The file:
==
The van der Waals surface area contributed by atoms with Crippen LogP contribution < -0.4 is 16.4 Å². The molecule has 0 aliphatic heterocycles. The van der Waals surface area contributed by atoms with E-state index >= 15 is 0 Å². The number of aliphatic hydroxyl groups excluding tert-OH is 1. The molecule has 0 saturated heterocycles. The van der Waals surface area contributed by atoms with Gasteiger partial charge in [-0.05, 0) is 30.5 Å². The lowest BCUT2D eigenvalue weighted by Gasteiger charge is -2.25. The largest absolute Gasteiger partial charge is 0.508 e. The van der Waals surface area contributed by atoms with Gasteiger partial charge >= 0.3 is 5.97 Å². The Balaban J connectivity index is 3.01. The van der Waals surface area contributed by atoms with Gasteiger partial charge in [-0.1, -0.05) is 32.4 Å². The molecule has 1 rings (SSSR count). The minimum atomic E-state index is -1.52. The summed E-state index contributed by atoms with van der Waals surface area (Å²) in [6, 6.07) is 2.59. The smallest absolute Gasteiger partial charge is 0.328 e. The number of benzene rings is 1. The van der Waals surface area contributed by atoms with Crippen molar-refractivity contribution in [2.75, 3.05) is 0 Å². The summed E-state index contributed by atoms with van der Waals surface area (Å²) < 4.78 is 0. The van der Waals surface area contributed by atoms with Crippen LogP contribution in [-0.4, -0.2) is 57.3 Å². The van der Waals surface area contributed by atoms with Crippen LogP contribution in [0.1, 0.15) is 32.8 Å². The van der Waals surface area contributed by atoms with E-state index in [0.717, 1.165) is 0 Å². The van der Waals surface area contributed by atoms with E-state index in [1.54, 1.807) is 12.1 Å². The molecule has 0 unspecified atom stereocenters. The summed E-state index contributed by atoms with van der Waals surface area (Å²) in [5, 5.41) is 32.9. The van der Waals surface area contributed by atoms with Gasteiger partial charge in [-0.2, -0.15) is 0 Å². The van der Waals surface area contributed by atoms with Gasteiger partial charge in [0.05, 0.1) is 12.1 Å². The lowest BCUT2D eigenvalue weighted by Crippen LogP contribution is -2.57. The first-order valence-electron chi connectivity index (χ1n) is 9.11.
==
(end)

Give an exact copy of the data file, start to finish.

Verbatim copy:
The van der Waals surface area contributed by atoms with Crippen LogP contribution < -0.4 is 16.4 Å². The molecule has 0 aliphatic heterocycles. The van der Waals surface area contributed by atoms with E-state index >= 15 is 0 Å². The number of aliphatic hydroxyl groups excluding tert-OH is 1. The molecule has 0 saturated heterocycles. The van der Waals surface area contributed by atoms with Gasteiger partial charge in [-0.05, 0) is 30.5 Å². The lowest BCUT2D eigenvalue weighted by Gasteiger charge is -2.25. The largest absolute Gasteiger partial charge is 0.508 e. The van der Waals surface area contributed by atoms with Gasteiger partial charge >= 0.3 is 5.97 Å². The Balaban J connectivity index is 3.01. The van der Waals surface area contributed by atoms with Gasteiger partial charge in [-0.1, -0.05) is 32.4 Å². The molecule has 1 rings (SSSR count). The minimum atomic E-state index is -1.52. The summed E-state index contributed by atoms with van der Waals surface area (Å²) in [6, 6.07) is 2.59. The smallest absolute Gasteiger partial charge is 0.328 e. The number of benzene rings is 1. The van der Waals surface area contributed by atoms with Crippen molar-refractivity contribution in [2.75, 3.05) is 0 Å². The summed E-state index contributed by atoms with van der Waals surface area (Å²) < 4.78 is 0. The van der Waals surface area contributed by atoms with Crippen LogP contribution in [-0.4, -0.2) is 57.3 Å². The van der Waals surface area contributed by atoms with Crippen LogP contribution in [0.1, 0.15) is 32.8 Å². The van der Waals surface area contributed by atoms with E-state index in [0.717, 1.165) is 0 Å². The van der Waals surface area contributed by atoms with E-state index in [1.54, 1.807) is 12.1 Å². The molecule has 0 unspecified atom stereocenters. The summed E-state index contributed by atoms with van der Waals surface area (Å²) in [5, 5.41) is 32.9. The van der Waals surface area contributed by atoms with Gasteiger partial charge in [-0.2, -0.15) is 0 Å². The van der Waals surface area contributed by atoms with Gasteiger partial charge in [0.05, 0.1) is 12.1 Å². The lowest BCUT2D eigenvalue weighted by Crippen LogP contribution is -2.57. The first-order valence-electron chi connectivity index (χ1n) is 9.11.